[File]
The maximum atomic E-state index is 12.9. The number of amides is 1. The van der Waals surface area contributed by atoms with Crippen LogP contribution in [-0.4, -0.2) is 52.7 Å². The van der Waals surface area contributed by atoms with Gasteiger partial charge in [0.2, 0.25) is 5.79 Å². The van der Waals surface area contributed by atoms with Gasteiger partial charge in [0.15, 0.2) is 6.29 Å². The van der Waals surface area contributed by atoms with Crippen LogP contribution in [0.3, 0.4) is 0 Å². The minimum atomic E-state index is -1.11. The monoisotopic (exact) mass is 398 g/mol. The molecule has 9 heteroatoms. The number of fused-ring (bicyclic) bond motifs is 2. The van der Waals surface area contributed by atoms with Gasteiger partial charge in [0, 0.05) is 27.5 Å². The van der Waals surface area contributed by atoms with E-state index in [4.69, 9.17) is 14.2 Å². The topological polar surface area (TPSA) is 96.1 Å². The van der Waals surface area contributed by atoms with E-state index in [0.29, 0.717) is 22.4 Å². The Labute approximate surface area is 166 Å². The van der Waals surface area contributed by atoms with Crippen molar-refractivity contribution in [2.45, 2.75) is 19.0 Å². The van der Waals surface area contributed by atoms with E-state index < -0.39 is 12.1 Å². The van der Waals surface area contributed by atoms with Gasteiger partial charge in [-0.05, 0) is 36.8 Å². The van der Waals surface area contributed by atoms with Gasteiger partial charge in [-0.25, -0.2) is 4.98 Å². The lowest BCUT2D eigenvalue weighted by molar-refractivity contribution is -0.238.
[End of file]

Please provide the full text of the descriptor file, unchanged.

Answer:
The maximum atomic E-state index is 12.9. The number of amides is 1. The van der Waals surface area contributed by atoms with Crippen LogP contribution in [-0.4, -0.2) is 52.7 Å². The van der Waals surface area contributed by atoms with Gasteiger partial charge in [0.2, 0.25) is 5.79 Å². The van der Waals surface area contributed by atoms with Gasteiger partial charge in [0.15, 0.2) is 6.29 Å². The van der Waals surface area contributed by atoms with Crippen LogP contribution in [0.3, 0.4) is 0 Å². The minimum atomic E-state index is -1.11. The monoisotopic (exact) mass is 398 g/mol. The molecule has 9 heteroatoms. The number of fused-ring (bicyclic) bond motifs is 2. The van der Waals surface area contributed by atoms with Gasteiger partial charge in [0, 0.05) is 27.5 Å². The van der Waals surface area contributed by atoms with E-state index in [4.69, 9.17) is 14.2 Å². The topological polar surface area (TPSA) is 96.1 Å². The van der Waals surface area contributed by atoms with E-state index in [0.29, 0.717) is 22.4 Å². The Labute approximate surface area is 166 Å². The van der Waals surface area contributed by atoms with Crippen molar-refractivity contribution in [2.45, 2.75) is 19.0 Å². The van der Waals surface area contributed by atoms with E-state index < -0.39 is 12.1 Å². The van der Waals surface area contributed by atoms with Gasteiger partial charge in [-0.05, 0) is 36.8 Å². The van der Waals surface area contributed by atoms with Gasteiger partial charge in [-0.25, -0.2) is 4.98 Å². The lowest BCUT2D eigenvalue weighted by molar-refractivity contribution is -0.238.